"They say you can't get from one to another with the process of natural selection," Scott said. "Scientifically, there's no reason why you couldn't."
Johnson says species can and do adapt within a narrow range - for example, mosquitoes become genetically resistant to the chemical DDT. Supporters call this process "microevolution" or as Johnson prefers "adaptive variation." But, Johnson said, organisms contain structures that are "irreducibly complex."
He outlined the options of evolution and intelligent design:
* "If you look at the evidence without bias, does it tend to support the view that nature can do the job on its own? There's no need for a creator or designer because nature's fully competent to do all the creating by the mechanisms of random variation and natural selection."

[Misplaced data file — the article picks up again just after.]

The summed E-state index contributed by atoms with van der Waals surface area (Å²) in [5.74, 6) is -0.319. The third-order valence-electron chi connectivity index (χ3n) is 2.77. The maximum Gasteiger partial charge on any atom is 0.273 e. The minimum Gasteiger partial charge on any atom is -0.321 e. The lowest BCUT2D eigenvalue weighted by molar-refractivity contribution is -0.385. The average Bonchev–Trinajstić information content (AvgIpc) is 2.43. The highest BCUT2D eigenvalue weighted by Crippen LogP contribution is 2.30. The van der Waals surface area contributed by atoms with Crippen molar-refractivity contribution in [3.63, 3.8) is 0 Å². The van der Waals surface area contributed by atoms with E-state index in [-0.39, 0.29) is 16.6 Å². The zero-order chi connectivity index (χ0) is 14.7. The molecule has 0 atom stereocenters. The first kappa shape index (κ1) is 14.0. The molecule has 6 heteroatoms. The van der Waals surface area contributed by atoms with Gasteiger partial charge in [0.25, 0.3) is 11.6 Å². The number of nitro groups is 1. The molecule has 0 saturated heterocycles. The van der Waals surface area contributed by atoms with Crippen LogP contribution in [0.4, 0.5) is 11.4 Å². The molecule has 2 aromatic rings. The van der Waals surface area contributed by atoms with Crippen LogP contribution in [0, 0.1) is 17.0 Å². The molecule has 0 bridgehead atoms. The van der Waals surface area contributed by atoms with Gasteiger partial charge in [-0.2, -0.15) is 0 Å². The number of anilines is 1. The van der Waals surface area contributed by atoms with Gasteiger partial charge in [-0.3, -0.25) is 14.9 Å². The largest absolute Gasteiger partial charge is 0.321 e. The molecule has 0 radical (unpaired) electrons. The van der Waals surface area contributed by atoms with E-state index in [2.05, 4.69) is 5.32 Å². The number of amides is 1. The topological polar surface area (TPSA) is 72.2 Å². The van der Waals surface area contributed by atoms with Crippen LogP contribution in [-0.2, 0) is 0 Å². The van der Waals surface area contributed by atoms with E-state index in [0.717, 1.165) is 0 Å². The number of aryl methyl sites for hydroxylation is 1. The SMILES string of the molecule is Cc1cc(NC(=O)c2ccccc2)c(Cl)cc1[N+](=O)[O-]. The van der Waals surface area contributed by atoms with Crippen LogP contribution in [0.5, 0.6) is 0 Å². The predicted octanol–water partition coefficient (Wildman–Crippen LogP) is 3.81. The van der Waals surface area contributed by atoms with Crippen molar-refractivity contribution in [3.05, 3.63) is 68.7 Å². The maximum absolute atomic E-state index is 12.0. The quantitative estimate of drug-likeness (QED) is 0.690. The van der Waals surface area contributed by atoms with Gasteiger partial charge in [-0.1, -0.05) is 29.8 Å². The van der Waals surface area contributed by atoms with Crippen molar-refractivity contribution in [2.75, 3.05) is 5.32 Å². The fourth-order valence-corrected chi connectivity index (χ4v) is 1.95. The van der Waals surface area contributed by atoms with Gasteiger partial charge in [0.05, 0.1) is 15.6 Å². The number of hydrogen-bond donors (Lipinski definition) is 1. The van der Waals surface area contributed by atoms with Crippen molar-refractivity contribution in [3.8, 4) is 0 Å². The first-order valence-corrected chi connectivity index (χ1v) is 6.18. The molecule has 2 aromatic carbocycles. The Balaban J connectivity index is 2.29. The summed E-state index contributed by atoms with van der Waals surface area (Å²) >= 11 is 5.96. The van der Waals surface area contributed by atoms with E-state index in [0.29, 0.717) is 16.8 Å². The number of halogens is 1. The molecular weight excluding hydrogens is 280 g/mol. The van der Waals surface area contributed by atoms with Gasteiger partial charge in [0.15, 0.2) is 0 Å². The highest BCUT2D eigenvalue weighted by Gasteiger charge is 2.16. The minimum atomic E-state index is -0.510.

* "Or, is it in fact the case that the scientific evidence considered without bias shows you that natural selection has no real creative power, that organisms are chock full of structures which are irreducibly complex and hence can't be built up step by step by a mindless process because you'd have to have all the parts at once for any one of them to do anything?" This is the position the evidence supports, Johnson said.
In Darwin's day, the cell was believed to be a "blob of jelly," Johnson said. Instead, the cell "is actually a miniature city, of immense complexity with a billion or so proteins doing all kinds of complex jobs," he said. "This requires the presence of some program which is coordinating all these activities. And that would be more complex than the program that runs your word processor."
And there lies the kind of evidence for intelligent design, he said.
Johnson said he and most others in the intelligent design movement believe the designer is the God of the Bible.